But the Green Book proposal shows bigger thinking at work. According to Frigout, the idea for Green Book was based on getting people to volunteer for environmental causes: it is a platform that could help concerned-yet-passive people to become active agents, addressing whatever environmental issues interest them. During the Open Planet Ideas Inspiration, Conception and Evaluation phases Frigout gradually refined and simplified the Green Book idea in response to input from others. ‘It was very interesting and useful to correspond with different people about the idea,’ says Frigout. ‘Crowdsourcing in this way means you are not always stuck with your own viewpoint.’
Green Book’s peer-to-peer approach to an ecological volunteering platform is timely. Environmental challenges are simultaneously global and local. Our use of transport, for example, is a local issue with global fossil fuel implications. How we live in the West currently affects people and natural habitats in China, through the dumping of waste electronic equipment in Chinese towns, for example. Even our food consumption choices – large supermarkets with globally freighted products versus local or home-grown produce – impact both at home and further afield.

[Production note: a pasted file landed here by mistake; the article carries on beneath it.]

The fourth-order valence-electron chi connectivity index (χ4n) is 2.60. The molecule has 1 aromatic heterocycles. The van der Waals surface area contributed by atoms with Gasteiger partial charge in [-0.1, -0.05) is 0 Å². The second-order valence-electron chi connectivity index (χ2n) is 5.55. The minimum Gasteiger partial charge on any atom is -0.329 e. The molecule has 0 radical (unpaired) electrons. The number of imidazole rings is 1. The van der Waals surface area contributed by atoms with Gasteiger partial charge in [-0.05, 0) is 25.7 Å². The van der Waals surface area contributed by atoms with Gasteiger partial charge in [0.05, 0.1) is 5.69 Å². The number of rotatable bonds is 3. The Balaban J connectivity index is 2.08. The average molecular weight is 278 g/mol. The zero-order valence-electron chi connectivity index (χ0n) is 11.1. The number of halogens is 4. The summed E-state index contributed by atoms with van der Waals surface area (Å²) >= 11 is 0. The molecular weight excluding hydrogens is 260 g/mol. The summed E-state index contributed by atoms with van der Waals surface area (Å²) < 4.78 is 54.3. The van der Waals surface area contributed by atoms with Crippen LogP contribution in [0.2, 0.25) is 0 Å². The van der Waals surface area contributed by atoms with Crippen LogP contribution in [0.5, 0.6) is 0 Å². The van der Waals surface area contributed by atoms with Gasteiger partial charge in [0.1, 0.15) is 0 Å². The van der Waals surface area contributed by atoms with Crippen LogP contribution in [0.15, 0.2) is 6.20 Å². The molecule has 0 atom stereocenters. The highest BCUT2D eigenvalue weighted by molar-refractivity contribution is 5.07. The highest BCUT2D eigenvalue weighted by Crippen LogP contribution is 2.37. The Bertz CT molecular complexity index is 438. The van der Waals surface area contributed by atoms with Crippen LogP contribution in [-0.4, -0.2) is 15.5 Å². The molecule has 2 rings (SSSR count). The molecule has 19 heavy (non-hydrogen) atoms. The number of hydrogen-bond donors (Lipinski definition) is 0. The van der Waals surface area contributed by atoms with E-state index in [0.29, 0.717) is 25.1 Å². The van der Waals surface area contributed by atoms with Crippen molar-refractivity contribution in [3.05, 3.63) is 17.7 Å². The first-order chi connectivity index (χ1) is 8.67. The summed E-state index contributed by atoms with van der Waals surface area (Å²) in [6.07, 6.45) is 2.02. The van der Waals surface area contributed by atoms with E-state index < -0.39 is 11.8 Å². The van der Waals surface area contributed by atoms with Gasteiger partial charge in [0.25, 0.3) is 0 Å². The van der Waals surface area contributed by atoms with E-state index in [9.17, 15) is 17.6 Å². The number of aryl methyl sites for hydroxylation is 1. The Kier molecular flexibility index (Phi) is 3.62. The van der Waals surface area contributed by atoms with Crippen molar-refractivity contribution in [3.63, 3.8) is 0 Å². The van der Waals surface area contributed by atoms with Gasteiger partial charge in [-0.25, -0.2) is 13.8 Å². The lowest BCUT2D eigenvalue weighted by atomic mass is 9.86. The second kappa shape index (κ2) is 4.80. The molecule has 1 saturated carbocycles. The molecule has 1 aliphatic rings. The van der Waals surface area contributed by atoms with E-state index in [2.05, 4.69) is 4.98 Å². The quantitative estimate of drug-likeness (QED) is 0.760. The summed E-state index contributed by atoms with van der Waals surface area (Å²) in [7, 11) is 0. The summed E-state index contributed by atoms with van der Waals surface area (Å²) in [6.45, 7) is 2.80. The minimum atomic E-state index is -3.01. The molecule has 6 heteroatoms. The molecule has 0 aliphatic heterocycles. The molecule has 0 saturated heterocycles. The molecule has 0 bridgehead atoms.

At the same time, communication between people both across the city and on the other side of the world has never been easier, thanks to mobile digital technology and the Internet. John Grant, author of Co-Opportunity and co-founder of ad agency St Luke’s, talks about these shifts in terms of ‘connected villages’, where local ‘village’ concerns and decision-making can be connected with and influence the outside world. ‘There’s a new pattern of grassroots mutualism emerging, with an ethos that’s familiar from 19th-century self-help societies, but rewired for richness, reach and rapidity. This can involve many local circuits of small-scale interaction, but it can also bubble up into big visible themes and movements,’ says Grant.